Long lost and found: Lord Huron makes newly beautiful bygone music

by Whitney Youngs

Author Ralph Ellison wrote in a 1964 op/ed piece in Commentary magazine that “The act of writing requires a constant plunging back into the shadow of the past where time hovers ghostlike.”

Released in May 2021, Long Lost, the fourth studio album from the Americana rock quintet Lord Huron, dives into a past filled with a sense of nostalgia for a period when the pace of life moved more slowly and time unfolded without the punctured distractions of modern life. The album’s songs seem to reminisce about an era when radio and network television dominated the airwaves, an era when quaint, stripped-down variety music shows attracted throngs of listeners and viewers, respectively.

“We wanted this record to sound nostalgic, but not in any specific way,” frontman Ben Schneider told Local Spins magazine. “It’s almost like you think you recognize it, but you can’t put your finger on where you’ve heard it before or what it reminds you of exactly. That’s kind of the theme of the record in general – just the idea there’s these long-lost songs out there in the ether waiting to be discovered.”

Recorded at the band’s Whispering Pines Studios, Long Lost coincides with the airing of the imaginary “Alive from Whispering Pines” television show hosted by the fictionalized Tubbs Tarbell, who introduces the band to his audience and invites it to perform songs off the new record. Tarbell, who is the producer of a dramatized version of Whispering Pines Studios, reminiscences about the past by listening to dusty records and gazing at faded photographs of musicians and singers who once appeared on the show. To add to the drama, Tarbell publishes his written recollections about his experiences in working with Lord Huron in the recording of Long Lost.

“When I woke, the light from the next day was just startin’ to ease into the Pines, and I was alone,” wrote Tarbell. “I stood up, stretched my creaky back, scratched a little stubble. As I turned to grab my leavin’ hat off its peg, somethin’ caught my eye: A hand-scratched note bound to a faded vinyl record sleeve was layin’ on the floor. I bent down to snatch it up. The record was called Long Lost, and it looked as if it had been layin’ there on the floor since before Whispering Pines was even a whisper itself. I brushed the dust off the cover and saw that the artist was none other than the boys themselves—Lord Huron.”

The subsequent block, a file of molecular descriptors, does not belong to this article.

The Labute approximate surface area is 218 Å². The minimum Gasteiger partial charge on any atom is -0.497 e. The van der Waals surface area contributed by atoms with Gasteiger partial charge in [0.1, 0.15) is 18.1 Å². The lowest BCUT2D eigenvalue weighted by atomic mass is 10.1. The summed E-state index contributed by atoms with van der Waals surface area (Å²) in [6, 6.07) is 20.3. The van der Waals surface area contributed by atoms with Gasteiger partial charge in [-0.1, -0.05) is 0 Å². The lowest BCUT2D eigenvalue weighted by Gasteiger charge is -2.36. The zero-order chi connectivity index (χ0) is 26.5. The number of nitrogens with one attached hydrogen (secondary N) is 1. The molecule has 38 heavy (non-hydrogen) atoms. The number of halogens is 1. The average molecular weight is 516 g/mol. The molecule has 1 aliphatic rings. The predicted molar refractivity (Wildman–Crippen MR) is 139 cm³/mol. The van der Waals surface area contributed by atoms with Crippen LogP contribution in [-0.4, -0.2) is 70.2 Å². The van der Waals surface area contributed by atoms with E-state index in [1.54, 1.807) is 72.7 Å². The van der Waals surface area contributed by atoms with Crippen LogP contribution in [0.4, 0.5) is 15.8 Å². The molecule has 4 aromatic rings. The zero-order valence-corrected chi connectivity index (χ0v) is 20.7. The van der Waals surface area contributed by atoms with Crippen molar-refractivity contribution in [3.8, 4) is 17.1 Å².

The members of Lord Huron—Schneider, Mark Barry (drums, percussion), Miguel Briseño (bass, keyboard, theremin), and Tom Renaud (guitar)—all hail from Michigan and formed the band in 2010 in Los Angeles. The group released its debut album, Lonesome Dreams, in 2012 and followed up with Strange Tales.

“The guys who are in the band with me now are the guys I started my first band with when I was 12 years old,” said Schneider.

Schneider grew up outside of Lansing, and like so many other Michiganders, he’s closely familiar with the state’s shimmering and pristine beach landscapes set against the Great Lakes (including Lake Huron) affectionately known as The Third Coast.

“When I was a kid, I always kind of considered myself the ruler of that part of the world and that’s kind of where the name came from,” said Schneider. “Nature is still a huge inspiration – and particularly the nature in that part of the world – for me and for the songs I make.”

Schneider eventually made his way out to Los Angeles, where the city’s topography coincidentally inspired the sounds on the band’s third studio album, Vide Noir.

“My nighttime drives ranged all over the city—across the twinkling grid of the Valley, into the creeping shadows of the foothills, through downtown’s neon canyons and way out to the darksome ocean,” recalled Schneider. “I started imagining Vide Noir as an epic odyssey through the city, across dimensions, and out into the cosmos.”

Lord Huron plays BeachLife May 15.


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